The public took notice.
Over the past two months congressional approval ratings have crashed downward, after a sudden previous bump in approval. Fewer than 1 in 5 voters say they like what lawmakers are doing on Capitol Hill, according to the Gallup Poll, which is the most consistent tracker of voter attitudes toward Congress.
This five-month arc demonstrates that it doesn’t take a PhD in political science to figure out public attitudes toward the legislative body. When lawmakers are delivering results, even after some messy fights, voters warm up to Congress.
When the partisan disputes run into legislative deadlock, Americans recoil.
Pelosi defended the current standoff over the latest pandemic response as a legitimate clash of ideas over how to keep Americans safe and how to safely restart the economy, a logjam given the weight of the matters at hand.
“Why can’t they come to an agreement? We don’t have shared values. That’s just the way it is. So it’s not bickering. It’s standing our ground. We’re trying to find common ground,” Pelosi told reporters Friday.
The next few weeks could determine whether Americans give Congress a second chance over its handling of the health and economic crises.
In early May, 31 percent of Americans approved of the job that the House and Senate were doing, the second straight month that Gallup recorded congressional job approval cresting 30 percent.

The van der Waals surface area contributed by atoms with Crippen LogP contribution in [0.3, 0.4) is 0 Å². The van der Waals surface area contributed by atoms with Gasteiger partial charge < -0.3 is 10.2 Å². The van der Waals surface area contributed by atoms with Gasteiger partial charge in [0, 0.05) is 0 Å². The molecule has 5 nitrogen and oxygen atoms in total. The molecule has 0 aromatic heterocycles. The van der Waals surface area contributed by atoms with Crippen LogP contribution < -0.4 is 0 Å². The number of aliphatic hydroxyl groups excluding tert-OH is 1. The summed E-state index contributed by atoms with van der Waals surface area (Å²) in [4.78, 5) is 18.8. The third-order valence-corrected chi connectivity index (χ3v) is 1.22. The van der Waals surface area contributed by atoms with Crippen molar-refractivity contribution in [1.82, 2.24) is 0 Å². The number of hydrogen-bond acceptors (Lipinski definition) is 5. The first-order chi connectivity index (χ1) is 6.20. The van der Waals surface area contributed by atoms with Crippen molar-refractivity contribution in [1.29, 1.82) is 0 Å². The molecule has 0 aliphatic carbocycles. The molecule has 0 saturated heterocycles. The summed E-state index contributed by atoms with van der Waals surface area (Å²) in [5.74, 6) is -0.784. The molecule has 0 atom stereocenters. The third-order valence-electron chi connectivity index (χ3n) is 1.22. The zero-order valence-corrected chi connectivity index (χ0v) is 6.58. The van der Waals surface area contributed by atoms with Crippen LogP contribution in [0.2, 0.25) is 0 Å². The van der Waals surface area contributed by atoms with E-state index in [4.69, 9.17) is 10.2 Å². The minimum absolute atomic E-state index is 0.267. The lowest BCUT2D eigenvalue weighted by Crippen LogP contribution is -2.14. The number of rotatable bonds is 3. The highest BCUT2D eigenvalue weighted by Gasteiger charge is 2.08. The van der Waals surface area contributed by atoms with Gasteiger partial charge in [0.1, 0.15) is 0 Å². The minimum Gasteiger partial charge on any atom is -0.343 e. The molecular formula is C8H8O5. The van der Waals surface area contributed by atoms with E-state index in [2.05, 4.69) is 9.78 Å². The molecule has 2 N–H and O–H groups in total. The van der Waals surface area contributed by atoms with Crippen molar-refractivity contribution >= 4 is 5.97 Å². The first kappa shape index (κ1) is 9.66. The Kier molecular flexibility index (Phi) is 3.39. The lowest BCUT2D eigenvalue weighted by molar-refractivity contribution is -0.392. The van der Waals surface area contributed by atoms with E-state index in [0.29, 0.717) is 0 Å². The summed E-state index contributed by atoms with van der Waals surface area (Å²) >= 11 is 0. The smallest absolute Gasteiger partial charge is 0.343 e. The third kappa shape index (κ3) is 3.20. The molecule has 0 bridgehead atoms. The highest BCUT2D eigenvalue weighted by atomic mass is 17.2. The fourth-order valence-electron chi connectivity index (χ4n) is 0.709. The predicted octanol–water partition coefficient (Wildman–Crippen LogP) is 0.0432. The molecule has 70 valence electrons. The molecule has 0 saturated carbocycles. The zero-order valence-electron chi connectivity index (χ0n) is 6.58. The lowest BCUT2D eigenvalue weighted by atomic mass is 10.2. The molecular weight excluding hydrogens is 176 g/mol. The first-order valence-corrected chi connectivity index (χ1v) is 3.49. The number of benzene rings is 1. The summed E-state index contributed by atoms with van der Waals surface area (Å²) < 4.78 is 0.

Those marked the first times since 2009 when at least 3 in 10 Americans approved of congressional job performance, a decade-long run of futility that fell well outside of historical norms.
Granted, 30 percent approval ratings are nothing to write home about, but it’s a lot better than the 18 percent of Americans who approved of Congress in Gallup’s poll from late July.
From the fall of 2009 until this April, Gallup conducted 125 polls on Congress, and only six times did at least 25 percent of Americans approve of what was happening under the Capitol dome.
What changed this spring?
Faced with matters of life and death, Congress got its act together and poured money into fighting the crisis.
That funding was both relevant to people’s daily lives and also won approval with overwhelming support from Democrats and Republicans.
It began March 5 with what seemed like a big bang: $8.3 billion directed toward the Department of Health and Human Services to help develop a vaccine and build out the supply of testing kits for the novel coronavirus.
The House approved the initial bill on a 415-to-2 vote, while the Senate had just one dissenting vote.
Trump advisers and congressional leaders, realizing how quickly the virus was upending life, turned to a “phase two” package that included unemployment benefits, encouraging paid sick leave and other modest proposals. Nine days after the first bill passed, the House voted 353-to-40 to approve that package, which by March 18 had 90 votes in the Senate for its approval.
By then most of the nation had been virtually shut down, from schools to businesses, as the virus brought life to a halt, and by March 27 both chambers had approved the Cares Act.
Worth more than $2 trillion, that legislation served as the financial equivalent of the Berlin airlift — pouring tens of billions of dollars here and there into hospital funds, a new $600 weekly stipend to unemployment benefits, a stabilization fund for industries that had been all but shuttered.